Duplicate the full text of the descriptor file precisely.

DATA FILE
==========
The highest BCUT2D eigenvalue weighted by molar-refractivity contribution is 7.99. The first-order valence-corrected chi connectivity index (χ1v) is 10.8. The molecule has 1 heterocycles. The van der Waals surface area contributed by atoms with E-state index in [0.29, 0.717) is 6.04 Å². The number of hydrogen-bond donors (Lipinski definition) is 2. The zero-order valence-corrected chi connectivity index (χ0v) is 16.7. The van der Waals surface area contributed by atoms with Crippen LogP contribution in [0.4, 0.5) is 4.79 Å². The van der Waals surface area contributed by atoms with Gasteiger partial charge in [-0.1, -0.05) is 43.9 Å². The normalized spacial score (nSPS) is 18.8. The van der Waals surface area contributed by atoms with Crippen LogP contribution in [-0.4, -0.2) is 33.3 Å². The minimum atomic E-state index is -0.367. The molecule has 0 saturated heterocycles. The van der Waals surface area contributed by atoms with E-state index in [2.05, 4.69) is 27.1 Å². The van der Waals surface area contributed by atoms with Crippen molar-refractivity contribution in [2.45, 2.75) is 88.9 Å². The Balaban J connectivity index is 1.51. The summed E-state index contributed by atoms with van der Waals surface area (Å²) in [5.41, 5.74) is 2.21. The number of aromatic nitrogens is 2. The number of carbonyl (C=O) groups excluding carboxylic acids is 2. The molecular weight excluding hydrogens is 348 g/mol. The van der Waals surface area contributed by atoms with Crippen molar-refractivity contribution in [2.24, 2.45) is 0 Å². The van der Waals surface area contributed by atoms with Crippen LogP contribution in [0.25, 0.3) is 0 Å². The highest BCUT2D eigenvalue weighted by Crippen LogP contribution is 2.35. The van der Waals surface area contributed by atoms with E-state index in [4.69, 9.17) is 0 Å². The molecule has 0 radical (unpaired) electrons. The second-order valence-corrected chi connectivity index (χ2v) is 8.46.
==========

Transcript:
The highest BCUT2D eigenvalue weighted by molar-refractivity contribution is 7.99. The first-order valence-corrected chi connectivity index (χ1v) is 10.8. The molecule has 1 heterocycles. The van der Waals surface area contributed by atoms with E-state index in [0.29, 0.717) is 6.04 Å². The number of hydrogen-bond donors (Lipinski definition) is 2. The zero-order valence-corrected chi connectivity index (χ0v) is 16.7. The van der Waals surface area contributed by atoms with Crippen LogP contribution in [0.4, 0.5) is 4.79 Å². The van der Waals surface area contributed by atoms with Gasteiger partial charge in [-0.1, -0.05) is 43.9 Å². The normalized spacial score (nSPS) is 18.8. The van der Waals surface area contributed by atoms with Crippen LogP contribution in [-0.4, -0.2) is 33.3 Å². The minimum atomic E-state index is -0.367. The molecule has 0 saturated heterocycles. The van der Waals surface area contributed by atoms with E-state index in [2.05, 4.69) is 27.1 Å². The van der Waals surface area contributed by atoms with Crippen molar-refractivity contribution in [2.45, 2.75) is 88.9 Å². The Balaban J connectivity index is 1.51. The summed E-state index contributed by atoms with van der Waals surface area (Å²) in [5.41, 5.74) is 2.21. The number of aromatic nitrogens is 2. The number of carbonyl (C=O) groups excluding carboxylic acids is 2. The molecular weight excluding hydrogens is 348 g/mol. The van der Waals surface area contributed by atoms with Crippen molar-refractivity contribution in [2.24, 2.45) is 0 Å². The van der Waals surface area contributed by atoms with Crippen LogP contribution in [0.25, 0.3) is 0 Å². The highest BCUT2D eigenvalue weighted by Crippen LogP contribution is 2.35. The van der Waals surface area contributed by atoms with E-state index in [4.69, 9.17) is 0 Å². The molecule has 0 radical (unpaired) electrons. The second-order valence-corrected chi connectivity index (χ2v) is 8.46.